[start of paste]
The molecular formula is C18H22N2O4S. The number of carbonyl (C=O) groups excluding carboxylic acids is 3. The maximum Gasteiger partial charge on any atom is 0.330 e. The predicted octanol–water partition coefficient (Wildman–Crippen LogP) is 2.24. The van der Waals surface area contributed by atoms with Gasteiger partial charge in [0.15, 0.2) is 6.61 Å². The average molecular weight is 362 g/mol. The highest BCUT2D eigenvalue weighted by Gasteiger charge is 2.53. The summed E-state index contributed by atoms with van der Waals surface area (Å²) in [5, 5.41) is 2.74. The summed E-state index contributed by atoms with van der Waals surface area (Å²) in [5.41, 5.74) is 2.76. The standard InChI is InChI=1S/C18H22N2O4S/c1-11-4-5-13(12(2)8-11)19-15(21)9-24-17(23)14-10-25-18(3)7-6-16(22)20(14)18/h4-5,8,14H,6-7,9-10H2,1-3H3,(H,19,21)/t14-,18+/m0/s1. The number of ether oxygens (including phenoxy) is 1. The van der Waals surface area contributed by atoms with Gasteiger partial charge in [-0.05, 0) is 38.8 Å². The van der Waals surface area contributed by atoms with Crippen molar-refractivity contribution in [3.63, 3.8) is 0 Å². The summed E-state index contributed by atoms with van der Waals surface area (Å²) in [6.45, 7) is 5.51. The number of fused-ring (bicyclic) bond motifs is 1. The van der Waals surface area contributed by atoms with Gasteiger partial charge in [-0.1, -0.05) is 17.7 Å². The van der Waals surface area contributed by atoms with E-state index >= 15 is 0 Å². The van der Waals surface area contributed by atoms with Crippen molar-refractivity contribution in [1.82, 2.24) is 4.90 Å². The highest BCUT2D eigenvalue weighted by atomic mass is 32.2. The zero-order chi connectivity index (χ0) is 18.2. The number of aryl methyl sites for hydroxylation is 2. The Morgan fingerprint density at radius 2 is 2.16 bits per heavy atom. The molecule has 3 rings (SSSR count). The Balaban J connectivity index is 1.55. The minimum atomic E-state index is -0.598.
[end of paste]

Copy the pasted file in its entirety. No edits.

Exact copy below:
The molecular formula is C18H22N2O4S. The number of carbonyl (C=O) groups excluding carboxylic acids is 3. The maximum Gasteiger partial charge on any atom is 0.330 e. The predicted octanol–water partition coefficient (Wildman–Crippen LogP) is 2.24. The van der Waals surface area contributed by atoms with Gasteiger partial charge in [0.15, 0.2) is 6.61 Å². The average molecular weight is 362 g/mol. The highest BCUT2D eigenvalue weighted by Gasteiger charge is 2.53. The summed E-state index contributed by atoms with van der Waals surface area (Å²) in [5, 5.41) is 2.74. The summed E-state index contributed by atoms with van der Waals surface area (Å²) in [5.41, 5.74) is 2.76. The standard InChI is InChI=1S/C18H22N2O4S/c1-11-4-5-13(12(2)8-11)19-15(21)9-24-17(23)14-10-25-18(3)7-6-16(22)20(14)18/h4-5,8,14H,6-7,9-10H2,1-3H3,(H,19,21)/t14-,18+/m0/s1. The number of ether oxygens (including phenoxy) is 1. The van der Waals surface area contributed by atoms with Gasteiger partial charge in [-0.05, 0) is 38.8 Å². The van der Waals surface area contributed by atoms with Crippen molar-refractivity contribution in [3.63, 3.8) is 0 Å². The summed E-state index contributed by atoms with van der Waals surface area (Å²) in [6.45, 7) is 5.51. The number of fused-ring (bicyclic) bond motifs is 1. The van der Waals surface area contributed by atoms with Gasteiger partial charge in [-0.1, -0.05) is 17.7 Å². The van der Waals surface area contributed by atoms with E-state index >= 15 is 0 Å². The van der Waals surface area contributed by atoms with Crippen molar-refractivity contribution in [1.82, 2.24) is 4.90 Å². The highest BCUT2D eigenvalue weighted by atomic mass is 32.2. The zero-order chi connectivity index (χ0) is 18.2. The number of aryl methyl sites for hydroxylation is 2. The Morgan fingerprint density at radius 2 is 2.16 bits per heavy atom. The molecule has 3 rings (SSSR count). The Balaban J connectivity index is 1.55. The minimum atomic E-state index is -0.598.